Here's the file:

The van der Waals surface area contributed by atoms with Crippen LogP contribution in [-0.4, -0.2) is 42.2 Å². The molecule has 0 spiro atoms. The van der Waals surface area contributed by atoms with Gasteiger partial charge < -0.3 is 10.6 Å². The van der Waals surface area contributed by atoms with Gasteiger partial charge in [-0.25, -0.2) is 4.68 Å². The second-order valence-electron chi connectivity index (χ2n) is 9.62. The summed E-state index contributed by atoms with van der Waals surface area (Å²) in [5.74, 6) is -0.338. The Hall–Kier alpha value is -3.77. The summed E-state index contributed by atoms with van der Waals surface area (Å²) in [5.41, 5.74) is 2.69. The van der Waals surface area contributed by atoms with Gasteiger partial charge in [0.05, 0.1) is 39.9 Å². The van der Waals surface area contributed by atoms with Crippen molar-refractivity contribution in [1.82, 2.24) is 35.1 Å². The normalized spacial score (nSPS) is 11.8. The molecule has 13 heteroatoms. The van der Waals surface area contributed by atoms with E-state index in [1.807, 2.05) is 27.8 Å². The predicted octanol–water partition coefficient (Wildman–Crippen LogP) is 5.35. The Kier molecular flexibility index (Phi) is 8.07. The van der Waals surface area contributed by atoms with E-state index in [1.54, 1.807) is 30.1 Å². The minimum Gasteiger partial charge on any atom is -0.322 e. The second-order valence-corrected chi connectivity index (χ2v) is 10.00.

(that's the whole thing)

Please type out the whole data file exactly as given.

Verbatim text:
The van der Waals surface area contributed by atoms with Crippen LogP contribution in [-0.4, -0.2) is 42.2 Å². The molecule has 0 spiro atoms. The van der Waals surface area contributed by atoms with Gasteiger partial charge < -0.3 is 10.6 Å². The van der Waals surface area contributed by atoms with Gasteiger partial charge in [-0.25, -0.2) is 4.68 Å². The second-order valence-electron chi connectivity index (χ2n) is 9.62. The summed E-state index contributed by atoms with van der Waals surface area (Å²) in [5.74, 6) is -0.338. The Hall–Kier alpha value is -3.77. The summed E-state index contributed by atoms with van der Waals surface area (Å²) in [5.41, 5.74) is 2.69. The van der Waals surface area contributed by atoms with Gasteiger partial charge in [0.05, 0.1) is 39.9 Å². The van der Waals surface area contributed by atoms with Crippen molar-refractivity contribution in [1.82, 2.24) is 35.1 Å². The normalized spacial score (nSPS) is 11.8. The molecule has 13 heteroatoms. The van der Waals surface area contributed by atoms with E-state index in [1.807, 2.05) is 27.8 Å². The predicted octanol–water partition coefficient (Wildman–Crippen LogP) is 5.35. The Kier molecular flexibility index (Phi) is 8.07. The van der Waals surface area contributed by atoms with E-state index in [1.54, 1.807) is 30.1 Å². The minimum Gasteiger partial charge on any atom is -0.322 e. The second-order valence-corrected chi connectivity index (χ2v) is 10.00.